The main opposition Kuomingtang (KMT) party on Wednesday (June 29) issued a statement refuting claims by the Taiwan Affairs Office (TAO) that Taiwan is ruled by Beijing and the Taiwan Strait is its “internal waters.” TAO Spokesperson Ma Xiaoguang (馬曉光) claimed the People’s Republic of China (PRC) replaced the Republic of China (ROC) on Oct. 1, 1949 to “become the sole legal government of China, the sole representative in the world, and fully enjoys the right to exercise China’s sovereignty, including sovereignty over Taiwan.” In response, the KMT issued a statement on its website pointing out, “The Republic of China has always been a sovereign and independent country, and the People’s Republic of China has never ruled Taiwan.” The KMT condemned TAO’s claims as “not only hurting the feelings of Taiwanese, but also being detrimental to the peaceful development of cross-strait relations.”
Western nations need to do more to ensure Taiwan can protect itself against China, the UK’s foreign secretary has urged. Liz Truss said she was working with allies in the G7 group to ensure the self-ruled island has “the defence capability it needs”. She added the West had failed to arm Ukraine early enough to deter Russia from its invasion earlier this year. It comes amid fresh tensions between China and the US over Taiwan. In an apparent change of tone, US President Joe Biden stated unequivocally that the US would defend the island if China attacked.
Taiwan on Wednesday rebuffed a complaint from the Philippines about live fire drills around a Taiwan-controlled island deep in the South China Sea, saying it had the right to do so and always gives issues a warning of its exercises.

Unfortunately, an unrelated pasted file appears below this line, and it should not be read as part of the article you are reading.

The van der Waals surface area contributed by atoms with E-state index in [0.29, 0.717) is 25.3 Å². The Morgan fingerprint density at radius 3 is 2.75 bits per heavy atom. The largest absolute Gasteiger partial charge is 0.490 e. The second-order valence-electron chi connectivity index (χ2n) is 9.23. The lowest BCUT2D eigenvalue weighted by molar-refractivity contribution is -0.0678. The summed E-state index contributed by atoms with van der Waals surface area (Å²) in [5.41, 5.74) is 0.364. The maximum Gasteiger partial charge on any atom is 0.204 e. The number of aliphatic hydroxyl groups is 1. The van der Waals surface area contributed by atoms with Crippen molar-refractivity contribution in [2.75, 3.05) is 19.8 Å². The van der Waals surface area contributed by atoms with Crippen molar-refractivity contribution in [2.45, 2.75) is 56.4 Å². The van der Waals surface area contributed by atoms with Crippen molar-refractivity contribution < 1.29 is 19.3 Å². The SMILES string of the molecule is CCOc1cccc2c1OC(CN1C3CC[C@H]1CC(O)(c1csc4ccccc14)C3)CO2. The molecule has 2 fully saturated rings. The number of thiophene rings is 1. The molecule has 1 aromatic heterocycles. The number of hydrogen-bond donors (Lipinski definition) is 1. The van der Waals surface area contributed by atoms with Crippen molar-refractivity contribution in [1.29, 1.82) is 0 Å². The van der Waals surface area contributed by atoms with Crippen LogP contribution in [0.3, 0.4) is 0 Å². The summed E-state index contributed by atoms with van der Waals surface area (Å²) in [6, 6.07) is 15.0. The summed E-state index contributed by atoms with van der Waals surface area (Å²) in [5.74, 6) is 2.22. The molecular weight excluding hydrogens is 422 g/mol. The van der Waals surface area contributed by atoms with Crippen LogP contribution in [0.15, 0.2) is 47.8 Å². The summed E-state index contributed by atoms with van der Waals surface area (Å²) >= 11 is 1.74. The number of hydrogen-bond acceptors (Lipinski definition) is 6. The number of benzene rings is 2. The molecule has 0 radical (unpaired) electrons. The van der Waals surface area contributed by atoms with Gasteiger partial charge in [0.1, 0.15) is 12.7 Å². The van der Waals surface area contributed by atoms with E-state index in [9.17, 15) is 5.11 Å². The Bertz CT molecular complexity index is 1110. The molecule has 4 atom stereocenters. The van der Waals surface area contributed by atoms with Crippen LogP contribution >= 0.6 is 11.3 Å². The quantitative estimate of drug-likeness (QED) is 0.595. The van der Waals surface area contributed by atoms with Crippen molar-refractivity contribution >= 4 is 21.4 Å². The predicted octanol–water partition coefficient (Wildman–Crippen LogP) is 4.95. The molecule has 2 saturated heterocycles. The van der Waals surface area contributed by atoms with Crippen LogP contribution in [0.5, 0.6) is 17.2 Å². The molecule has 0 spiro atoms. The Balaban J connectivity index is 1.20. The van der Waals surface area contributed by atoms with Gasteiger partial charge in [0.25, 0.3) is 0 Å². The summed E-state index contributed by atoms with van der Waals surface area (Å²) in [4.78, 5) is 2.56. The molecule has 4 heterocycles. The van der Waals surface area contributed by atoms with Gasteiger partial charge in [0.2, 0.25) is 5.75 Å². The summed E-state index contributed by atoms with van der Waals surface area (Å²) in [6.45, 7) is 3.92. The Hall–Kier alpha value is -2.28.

Xinjiang
A new U.S. law meant to penalize forced labor in China’s western Xinjiang region is showcasing the still-fearsome reach of American economic power—and its limits. The law is already having a marked impact on one of Xinjiang’s key industries—cotton—and has the potential to seriously damage China’s textiles industry, the world’s largest. But the lack of impact on another key Xinjiang product—polysilicon, used to make solar panels—showcases the law’s limits. Companies in both sectors have been implicated in the use of forced labor, according to the U.S. government.
Matthew P. Robertson, a data scientist with VOC, and Jacob Lavee write: China’s crime against humanity—of massive executions by organ-procuring physicians—has been accomplished secretly under the headlights of operating rooms, and so for decades has been hard to detect. The global silence with which these crimes have been met is unconscionable—crimes similar to those of the Nazi doctors are repeating themselves in front of our eyes, and yet the world remains quiet. It is high time for Western scientists, doctors, and the rest of humanity to reaffirm the sanctity of the Hippocratic oath and give meaning to the Jewish slogan after the Holocaust: Never again.

The China Debrief is a resource of the Victims of Communism Memorial Foundation.